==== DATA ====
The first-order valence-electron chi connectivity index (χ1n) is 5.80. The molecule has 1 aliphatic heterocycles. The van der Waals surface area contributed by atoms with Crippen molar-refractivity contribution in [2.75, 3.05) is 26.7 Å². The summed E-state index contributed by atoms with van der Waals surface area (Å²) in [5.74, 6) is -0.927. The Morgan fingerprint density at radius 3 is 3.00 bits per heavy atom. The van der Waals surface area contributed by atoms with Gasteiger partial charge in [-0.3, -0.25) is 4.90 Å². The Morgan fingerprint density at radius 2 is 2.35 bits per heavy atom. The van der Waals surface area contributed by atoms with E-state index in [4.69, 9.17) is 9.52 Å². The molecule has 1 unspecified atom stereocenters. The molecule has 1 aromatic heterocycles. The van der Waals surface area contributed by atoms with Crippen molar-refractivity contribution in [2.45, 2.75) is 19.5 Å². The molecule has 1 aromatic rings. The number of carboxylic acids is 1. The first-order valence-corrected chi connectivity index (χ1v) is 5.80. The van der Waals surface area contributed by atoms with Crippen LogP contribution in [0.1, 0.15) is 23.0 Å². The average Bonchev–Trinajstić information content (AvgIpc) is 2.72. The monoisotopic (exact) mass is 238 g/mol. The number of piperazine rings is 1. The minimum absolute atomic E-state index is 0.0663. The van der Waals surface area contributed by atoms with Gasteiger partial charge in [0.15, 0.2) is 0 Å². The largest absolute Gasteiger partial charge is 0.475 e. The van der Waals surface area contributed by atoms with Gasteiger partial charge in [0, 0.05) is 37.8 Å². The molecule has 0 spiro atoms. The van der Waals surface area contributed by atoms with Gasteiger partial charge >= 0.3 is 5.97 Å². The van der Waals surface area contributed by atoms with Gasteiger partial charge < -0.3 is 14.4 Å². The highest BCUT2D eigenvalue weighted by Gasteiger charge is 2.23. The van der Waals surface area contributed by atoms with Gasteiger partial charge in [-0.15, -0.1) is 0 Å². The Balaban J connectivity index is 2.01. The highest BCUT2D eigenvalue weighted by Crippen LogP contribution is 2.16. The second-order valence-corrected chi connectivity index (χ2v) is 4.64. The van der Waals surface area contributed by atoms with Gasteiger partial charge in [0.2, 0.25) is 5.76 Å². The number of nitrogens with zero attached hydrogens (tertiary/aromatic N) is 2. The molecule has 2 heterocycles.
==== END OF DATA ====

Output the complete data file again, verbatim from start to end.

The first-order valence-electron chi connectivity index (χ1n) is 5.80. The molecule has 1 aliphatic heterocycles. The van der Waals surface area contributed by atoms with Crippen molar-refractivity contribution in [2.75, 3.05) is 26.7 Å². The summed E-state index contributed by atoms with van der Waals surface area (Å²) in [5.74, 6) is -0.927. The Morgan fingerprint density at radius 3 is 3.00 bits per heavy atom. The van der Waals surface area contributed by atoms with Gasteiger partial charge in [-0.3, -0.25) is 4.90 Å². The Morgan fingerprint density at radius 2 is 2.35 bits per heavy atom. The van der Waals surface area contributed by atoms with E-state index in [4.69, 9.17) is 9.52 Å². The molecule has 1 unspecified atom stereocenters. The molecule has 1 aromatic heterocycles. The van der Waals surface area contributed by atoms with Crippen molar-refractivity contribution in [2.45, 2.75) is 19.5 Å². The molecule has 1 aromatic rings. The number of carboxylic acids is 1. The first-order valence-corrected chi connectivity index (χ1v) is 5.80. The van der Waals surface area contributed by atoms with Crippen LogP contribution in [0.1, 0.15) is 23.0 Å². The average Bonchev–Trinajstić information content (AvgIpc) is 2.72. The monoisotopic (exact) mass is 238 g/mol. The number of piperazine rings is 1. The minimum absolute atomic E-state index is 0.0663. The van der Waals surface area contributed by atoms with Gasteiger partial charge in [0.15, 0.2) is 0 Å². The largest absolute Gasteiger partial charge is 0.475 e. The van der Waals surface area contributed by atoms with Gasteiger partial charge in [0, 0.05) is 37.8 Å². The molecule has 0 spiro atoms. The van der Waals surface area contributed by atoms with Gasteiger partial charge >= 0.3 is 5.97 Å². The van der Waals surface area contributed by atoms with Gasteiger partial charge < -0.3 is 14.4 Å². The highest BCUT2D eigenvalue weighted by Gasteiger charge is 2.23. The van der Waals surface area contributed by atoms with Gasteiger partial charge in [-0.15, -0.1) is 0 Å². The Balaban J connectivity index is 2.01. The highest BCUT2D eigenvalue weighted by Crippen LogP contribution is 2.16. The second-order valence-corrected chi connectivity index (χ2v) is 4.64. The van der Waals surface area contributed by atoms with Gasteiger partial charge in [0.2, 0.25) is 5.76 Å². The number of nitrogens with zero attached hydrogens (tertiary/aromatic N) is 2. The molecule has 2 heterocycles.